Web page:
For the first time, a research team from the Leibniz Institute for Baltic Sea Research Warnemünde (IOW) has been able to determine the efficiency with which methane-oxidising bacteria from the seafloor can travel with gas bubbles from submarine methane seeps into the open water column and influence biogeochemical processes there. This transport process can be of importance for the reduction of the greenhouse gas methane in the marine environment and thus for global climate developments.
Methane is one of the most potent greenhouse gases. How and where it reaches the atmosphere and which processes can prevent this, are therefore important...27.05.2020 | Read more
How can patterns in the marine biodiversity of the past help us to understand how it may change in the future? A study published today by an international team including Prof. Michal Kucera and Dr. Kerstin Kretschmer from MARUM – Center for Marine Environmental Sciences at the University of Bremen finds that the tropical diversity decline now seen in the ocean is not purely human induced, but nonetheless will worsen considerably if we do not limit anthropogenic climate warming.
The research, published in Proceedings of the National Academy of Sciences (PNAS), used fossils to reconstruct global oceanic biodiversity patterns for the...26.05.2020 | Read more
If we took a journey from Earth's surface to the center, the midway point locates roughly at 1900 km depth in the lower mantle. The lower mantle ranges from 660 to 2900 km depth and occupies 55% of our planet by volume. The chemical composition of the lower mantle is rather simple. It has long been pictured as being made up of 2 major minerals (~95%), namely bridgmanite and ferropericlase. Until recently, this model is directly challenged by a set of discoveries in the lower mantle.
"One of the major lower mantle compositions, ferropericlase (Mg,Fe)O, turns into a pyrite-type structure upon meeting water. This intriguing chemical reaction...25.05.2020 | Read more
A transformative, cloud-computing approach to analyzing data helps researchers better understand seismic activity
For the first time, seismologists can characterize signals as a result of some industrial human activity on a continent-wide scale using cloud computing.20.05.2020 | Read more
Arctic sea ice helps keep Earth cool, as its bright surface reflects the Sun's energy back into space. Each year scientists use multiple satellites and data sets to track how much of the Arctic Ocean is covered in sea ice, but its thickness is harder to gauge.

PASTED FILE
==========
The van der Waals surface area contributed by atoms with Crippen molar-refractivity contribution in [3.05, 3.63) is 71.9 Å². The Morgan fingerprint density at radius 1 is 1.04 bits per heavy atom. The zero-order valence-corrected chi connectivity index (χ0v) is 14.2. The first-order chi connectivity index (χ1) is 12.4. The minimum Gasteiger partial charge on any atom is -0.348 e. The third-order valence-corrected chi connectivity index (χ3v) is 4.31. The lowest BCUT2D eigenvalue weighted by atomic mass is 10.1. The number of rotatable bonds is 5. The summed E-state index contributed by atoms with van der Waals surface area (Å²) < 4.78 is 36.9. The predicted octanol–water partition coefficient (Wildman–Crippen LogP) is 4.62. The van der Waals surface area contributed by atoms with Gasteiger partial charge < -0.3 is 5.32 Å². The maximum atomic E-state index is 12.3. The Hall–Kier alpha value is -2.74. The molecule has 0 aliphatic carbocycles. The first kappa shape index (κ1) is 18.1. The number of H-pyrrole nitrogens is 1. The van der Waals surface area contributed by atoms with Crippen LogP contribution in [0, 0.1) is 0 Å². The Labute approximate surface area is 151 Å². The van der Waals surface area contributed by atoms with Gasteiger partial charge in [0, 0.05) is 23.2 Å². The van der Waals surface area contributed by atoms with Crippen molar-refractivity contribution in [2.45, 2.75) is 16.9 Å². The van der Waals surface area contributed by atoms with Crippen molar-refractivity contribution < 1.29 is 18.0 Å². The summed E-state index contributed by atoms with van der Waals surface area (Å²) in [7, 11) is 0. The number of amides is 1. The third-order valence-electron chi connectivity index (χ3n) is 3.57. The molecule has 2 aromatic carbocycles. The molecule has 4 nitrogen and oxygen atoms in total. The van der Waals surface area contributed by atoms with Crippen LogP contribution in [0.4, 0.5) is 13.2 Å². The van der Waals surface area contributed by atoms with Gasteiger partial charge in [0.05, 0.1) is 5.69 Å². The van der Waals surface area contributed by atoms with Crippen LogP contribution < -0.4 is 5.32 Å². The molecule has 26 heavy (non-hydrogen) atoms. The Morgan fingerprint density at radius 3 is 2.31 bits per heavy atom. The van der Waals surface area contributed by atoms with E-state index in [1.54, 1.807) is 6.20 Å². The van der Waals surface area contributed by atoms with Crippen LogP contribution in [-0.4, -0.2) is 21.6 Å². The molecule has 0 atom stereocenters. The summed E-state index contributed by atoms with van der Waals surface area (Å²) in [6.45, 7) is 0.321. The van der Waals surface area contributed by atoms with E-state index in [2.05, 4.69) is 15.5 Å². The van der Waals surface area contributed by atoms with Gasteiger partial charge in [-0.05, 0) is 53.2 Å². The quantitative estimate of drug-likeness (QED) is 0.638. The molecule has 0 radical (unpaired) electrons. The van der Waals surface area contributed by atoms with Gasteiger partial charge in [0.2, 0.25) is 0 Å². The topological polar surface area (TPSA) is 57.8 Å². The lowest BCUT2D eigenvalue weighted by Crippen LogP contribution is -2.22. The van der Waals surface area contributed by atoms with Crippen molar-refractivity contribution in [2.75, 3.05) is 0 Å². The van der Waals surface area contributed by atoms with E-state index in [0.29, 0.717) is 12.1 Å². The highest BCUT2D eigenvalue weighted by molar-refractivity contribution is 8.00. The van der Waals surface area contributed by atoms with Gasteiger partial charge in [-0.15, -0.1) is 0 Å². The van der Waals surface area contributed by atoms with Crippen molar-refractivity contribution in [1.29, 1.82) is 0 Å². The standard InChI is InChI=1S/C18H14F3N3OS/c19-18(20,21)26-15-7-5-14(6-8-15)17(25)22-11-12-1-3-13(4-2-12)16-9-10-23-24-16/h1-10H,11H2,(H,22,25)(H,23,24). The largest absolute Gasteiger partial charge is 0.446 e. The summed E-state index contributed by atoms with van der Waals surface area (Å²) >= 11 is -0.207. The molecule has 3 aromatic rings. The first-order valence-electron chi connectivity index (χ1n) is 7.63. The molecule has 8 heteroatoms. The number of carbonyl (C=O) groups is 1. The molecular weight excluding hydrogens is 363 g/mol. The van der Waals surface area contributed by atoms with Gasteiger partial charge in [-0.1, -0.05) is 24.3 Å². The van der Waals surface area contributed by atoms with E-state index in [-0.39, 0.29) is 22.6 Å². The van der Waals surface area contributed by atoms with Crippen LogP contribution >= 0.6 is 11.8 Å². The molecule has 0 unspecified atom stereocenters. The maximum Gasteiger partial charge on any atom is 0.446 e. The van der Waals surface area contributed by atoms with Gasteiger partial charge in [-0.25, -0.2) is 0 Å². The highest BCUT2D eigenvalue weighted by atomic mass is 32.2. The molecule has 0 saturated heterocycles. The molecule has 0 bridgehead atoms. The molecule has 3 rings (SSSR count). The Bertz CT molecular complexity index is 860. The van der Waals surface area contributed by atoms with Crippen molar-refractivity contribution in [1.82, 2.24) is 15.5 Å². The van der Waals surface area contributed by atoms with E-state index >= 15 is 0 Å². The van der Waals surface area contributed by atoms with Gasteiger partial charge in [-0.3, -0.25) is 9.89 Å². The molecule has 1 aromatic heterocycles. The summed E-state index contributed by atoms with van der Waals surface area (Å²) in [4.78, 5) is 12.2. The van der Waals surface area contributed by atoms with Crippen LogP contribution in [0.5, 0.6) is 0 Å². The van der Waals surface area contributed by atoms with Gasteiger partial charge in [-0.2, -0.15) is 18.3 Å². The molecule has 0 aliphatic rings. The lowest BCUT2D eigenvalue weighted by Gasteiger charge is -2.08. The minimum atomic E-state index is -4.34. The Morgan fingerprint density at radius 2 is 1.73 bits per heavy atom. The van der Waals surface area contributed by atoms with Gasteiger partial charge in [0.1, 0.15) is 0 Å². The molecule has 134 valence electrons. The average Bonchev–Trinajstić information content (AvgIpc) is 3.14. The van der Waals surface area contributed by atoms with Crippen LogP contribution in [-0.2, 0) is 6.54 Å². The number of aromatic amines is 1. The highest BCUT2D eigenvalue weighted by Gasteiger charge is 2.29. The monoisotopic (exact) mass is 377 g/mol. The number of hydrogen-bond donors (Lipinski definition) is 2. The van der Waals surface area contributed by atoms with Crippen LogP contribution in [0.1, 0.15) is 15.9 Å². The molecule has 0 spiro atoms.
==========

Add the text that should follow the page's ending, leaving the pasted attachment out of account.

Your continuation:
Initial results from NASA's new Ice Cloud and land Elevation Satellite-2 (ICESat-2) suggest that the sea ice has thinned by as much as 20% since the end of the...19.05.2020 | Read more
Seismic monitoring of glaciers is essential to improving our understanding of their development and to predicting risks. SNSF Professor Fabian Walter has come up with a new monitoring tool in the form of optical fibres. The fibres are capable of monitoring entire glaciers.
Glaciers are constantly moving and they therefore need monitoring. Satellite images give clues to their development. By listening to glaciers from inside,...15.05.2020 | Read more
Solar cells based on perovskite compounds could soon make electricity generation from sunlight even more efficient and cheaper. The laboratory efficiency of these perovskite solar cells already exceeds that of the well-known silicon solar cells. An international team led by Stefan Weber from the Max Planck Institute for Polymer Research (MPI-P) in Mainz has found microscopic structures in perovskite crystals that can guide the charge transport in the solar cell. Clever alignment of these "electron highways" could make perovskite solar cells even more powerful.
Solar cells convert sunlight into electricity. During this process, the electrons of the material inside the cell absorb the energy of the light....
Empa researchers have succeeded in applying aerogels to microelectronics: Aerogels based on cellulose nanofibers can effectively shield electromagnetic radiation over a wide frequency range – and they are unrivalled in terms of weight.
Electric motors and electronic devices generate electromagnetic fields that sometimes have to be shielded in order not to affect neighboring electronic...
A promising operating mode for the plasma of a future power plant has been developed at the ASDEX Upgrade fusion device at Max Planck Institute for Plasma...
Live event – July 1, 2020 - 11:00 to 11:45 (CET)
"Automation in Aerospace Industry @ Fraunhofer IFAM"
The Fraunhofer Institute for Manufacturing Technology and Advanced Materials IFAM l Stade is presenting its forward-looking R&D portfolio for the first time at...
With an X-ray experiment at the European Synchrotron ESRF in Grenoble (France), Empa researchers were able to demonstrate how well their real-time acoustic monitoring of laser weld seams works. With almost 90 percent reliability, they detected the formation of unwanted pores that impair the quality of weld seams. Thanks to a special evaluation method based on artificial intelligence (AI), the detection process is completed in just 70 milliseconds.
Laser welding is a process suitable for joining metals and thermoplastics. It has become particularly well established in highly automated production, for...